Making an investment plan

It’s easier to find the best home for your savings and investments with a plan. With a plan you know how much to save, and can keep track of progress.

Step 1 – Complete a money fact find

Top tip

The three steps to successful investing:

1. Fact find.

2. Make your plan.

3. Take action.

Before you can make a plan, you need to take stock - identify your needs and goals and work out how much you can save.

If you don’t have this information already, we can help you do a ‘quick check’ or a more detailed money fact find.

Step 2 – Make your investment plan

Protect yourself

Avoid unsolicited investment offers.

Before investing check the FCA register and warning list.

If you’re considering an investment offer, seek impartial advice.

Drawing on the information from your money fact find, your investment plan should set out:

  • Your investment goals and what types of savings and investments might be suitable for achieving them, taking into account your timeframes, financial situation, risk appetite and tax position.
  • What kind of returns you need and can reasonably expect
  • The level of product charges you’re willing to pay
  • How much you want to manage your plan yourself and any adviser fees you’re willing to pay
  • How often you want to check how your investments are doing and under what circumstances you’ll make changes


Here’s an example of what the first steps in making an investment plan might look like.

It shows the key elements you would want to get into your plan.

Jane is 35 with a three-year-old son.

Lump sum available to invest: £20,000

Monthly amount available to invest: £500

Build up an emergency fund of 3 months essential outgoings

Timeframe (access my money): > 5 years (short term)

Features I’m looking for: Easy access; no risk to capital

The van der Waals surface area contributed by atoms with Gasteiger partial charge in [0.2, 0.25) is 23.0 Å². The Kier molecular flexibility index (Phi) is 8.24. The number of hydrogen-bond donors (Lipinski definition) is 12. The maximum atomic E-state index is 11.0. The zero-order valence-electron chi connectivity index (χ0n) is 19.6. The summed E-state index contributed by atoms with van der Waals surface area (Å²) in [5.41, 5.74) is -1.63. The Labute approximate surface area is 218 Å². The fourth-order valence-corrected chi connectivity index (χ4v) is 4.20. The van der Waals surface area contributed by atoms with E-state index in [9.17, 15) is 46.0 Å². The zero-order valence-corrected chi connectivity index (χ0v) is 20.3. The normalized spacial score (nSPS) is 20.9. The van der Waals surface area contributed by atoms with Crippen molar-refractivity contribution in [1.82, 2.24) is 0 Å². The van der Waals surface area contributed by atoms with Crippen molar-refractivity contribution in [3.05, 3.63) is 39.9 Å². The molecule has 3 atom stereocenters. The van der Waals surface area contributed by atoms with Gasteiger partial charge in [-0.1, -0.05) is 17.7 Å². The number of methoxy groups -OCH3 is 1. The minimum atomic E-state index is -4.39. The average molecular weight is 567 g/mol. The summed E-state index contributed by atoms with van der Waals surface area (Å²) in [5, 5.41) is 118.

Risk appetite: Low

Products to consider: Instant access accounts

Start saving for retirement

Timeframe (access my money): > 10 years (long term)

Features I’m looking for: Long term growth; tax efficient

Risk appetite: High

Products to consider: Pensions (check my employer pension scheme first); Stocks and shares ISA

Have enough to fund higher education

Timeframe (access my money): > 10 years (long term)

Features I’m looking for: Long term growth; available on specific date

Risk appetite: Medium

Products to consider: Stocks and shares or cash ISA; fixed term deposits; mixed asset or managed funds; fund gilts

Save £15,000 for a deposit to buy a flat

Timeframe (access my money): 5-10 years (med term)

Features I’m looking for: High interest; tax efficient; locked away

Risk appetite: Low

Products to consider: Savings Bonds; Cash ISA

Jane still needs to make decisions about how much she is going to save towards each goal, and this will influence her choice of saving and investment products.

She wants to keep costs down but is going to consider getting some independent financial advice about the best way to save a fund to help her son through university or an apprenticeship when he is older.

Your plan

Armed with information like Jane you can start looking for suitable products.

To help with making choices read our guides below:

  • Cash savings at a glance * Popular investments at a glance

    Getting financial advice

    There are lots of investments to choose from. You might find it helpful to get independent financial advice before you buy.

    Step 3 – Action

    Once you’ve compared what’s available it’s time to act on your plan.

    Check that the products you are looking at will give you good diversification.

    How to buy cash savings products

    Comparison websites are a good starting point for anyone trying to find a savings account tailored to their needs.

    We recommend the following websites for comparing savings accounts:


    • Comparison websites won’t all give you the same results, so make sure you use more than one site before making a decision.
    • It is also important to do some research into the type of product and features you need before making a purchase or changing supplier.
    • Find out more in our guide to comparison sites.

    How to buy investments

    The online world means it’s much easier than it used to be to buy, sell, and manage investments yourself if you want to.

    But, if you’re unsure about doing it yourself, it’s best to get help from a financial adviser.

    To find out more about your different options for implementing your investment plan, follow the link below.

    Everything you need to know on How to buy investments

    Stick with your investments but review regularly

    All investments carry some risks and you might see short-term losses in value, but remember, you don’t actually lose or gain anything until you sell the investment.

    While you should generally stay invested for the planned term, it’s a good idea to review things at least once a year – either by yourself or with help from your financial adviser.

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